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The Great Book of Amber: The Complete Amber Chronicles, #1-10by Roger Zelazny
Synopses & ReviewsPlease note that used books may not include additional media (study guides, CDs, DVDs, solutions manuals, etc.) as described in the publisher comments.
Chapter OneNine Princes
It was starting to end, after what seemed most of eternity to me.
The room grew steady.
Where the hell was I?
Then the fogs were slowly broken, and some of that which is called memory returned to me. I recalled nights and nurses and needles. Every time things would begin to clear a bit, someone would come in and jab me with something. That's how it had been. Yes. Now, though, I was feeling halfway decent. They'd have to stop.
The thought came to assail me: Maybe not.
Some natural skepticism as to the purity of all human motives came and sat upon my chest. I'd been over-narcotized, I suddenly knew. No real reason for it, from the way I felt, and no reason for them to stop now, if they'd been paid to keep it up. So play it cool and stay dopey, said a voice which was my worst, if wiser, self.
So I did.
A nurse poked her head in the door about ten minutes later, and I was, of course, still sacking Z's. She went away.
By then, I'd reconstructed a bit of what had occurred.
However, my legs felt pretty good. Good enough to hold me up, though I didn't know how much time had lapsed since their breaking-and I knew they'd been broken.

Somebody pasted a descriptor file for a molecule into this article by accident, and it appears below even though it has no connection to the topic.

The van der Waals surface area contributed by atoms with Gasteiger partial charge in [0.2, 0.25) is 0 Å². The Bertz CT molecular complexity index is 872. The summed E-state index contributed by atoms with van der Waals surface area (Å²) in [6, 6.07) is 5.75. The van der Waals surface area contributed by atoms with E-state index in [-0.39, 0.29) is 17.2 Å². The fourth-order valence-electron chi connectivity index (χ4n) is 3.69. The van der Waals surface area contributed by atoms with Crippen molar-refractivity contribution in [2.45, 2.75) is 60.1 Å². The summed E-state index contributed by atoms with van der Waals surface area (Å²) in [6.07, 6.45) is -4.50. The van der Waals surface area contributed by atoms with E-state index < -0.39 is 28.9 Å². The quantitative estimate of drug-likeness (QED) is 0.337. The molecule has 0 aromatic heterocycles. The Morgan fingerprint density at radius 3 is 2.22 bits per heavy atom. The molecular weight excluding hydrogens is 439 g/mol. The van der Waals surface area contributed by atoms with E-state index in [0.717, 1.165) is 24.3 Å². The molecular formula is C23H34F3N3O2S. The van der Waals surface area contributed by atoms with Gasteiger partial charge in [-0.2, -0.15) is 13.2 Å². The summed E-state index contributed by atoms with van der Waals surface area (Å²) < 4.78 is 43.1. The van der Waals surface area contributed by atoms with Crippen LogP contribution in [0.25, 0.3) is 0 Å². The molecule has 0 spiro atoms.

So I sat up.It took me a real effort, as my muscles were very tired. It was dark outside and a handful of stars were standing naked beyond the window. I winked back at them and threw my legs over the edge of the bed.
Okay. My legs held me.
So, theoretically, I was in good enough shape to walk out.
In the State of Denmark there was the odor of decay. . . .
It had been an accident involving an auto, I recalled. One helluva one. . . .
Then the door opened, letting in light, and through slits beneath my eyelashes I saw a nurse with a hypo in her hand.
She approached my bedside, a hippy broad with dark hair and big arms.
just as she neared, I sat up.
"Good evening," I said.
"Why-good evening," she replied.
"When do I check out?" I asked.
"I'll have to ask Doctor."
"Do so," I said.
"Please roll up your sleeve."
"I have to give you an injection."
"No you don't. I don't need it."
"I'm afraid that's for Doctor to say."
"Then send him around and let him say it. But in the meantime, I will not permit it."
"I'm afraid I have my orders."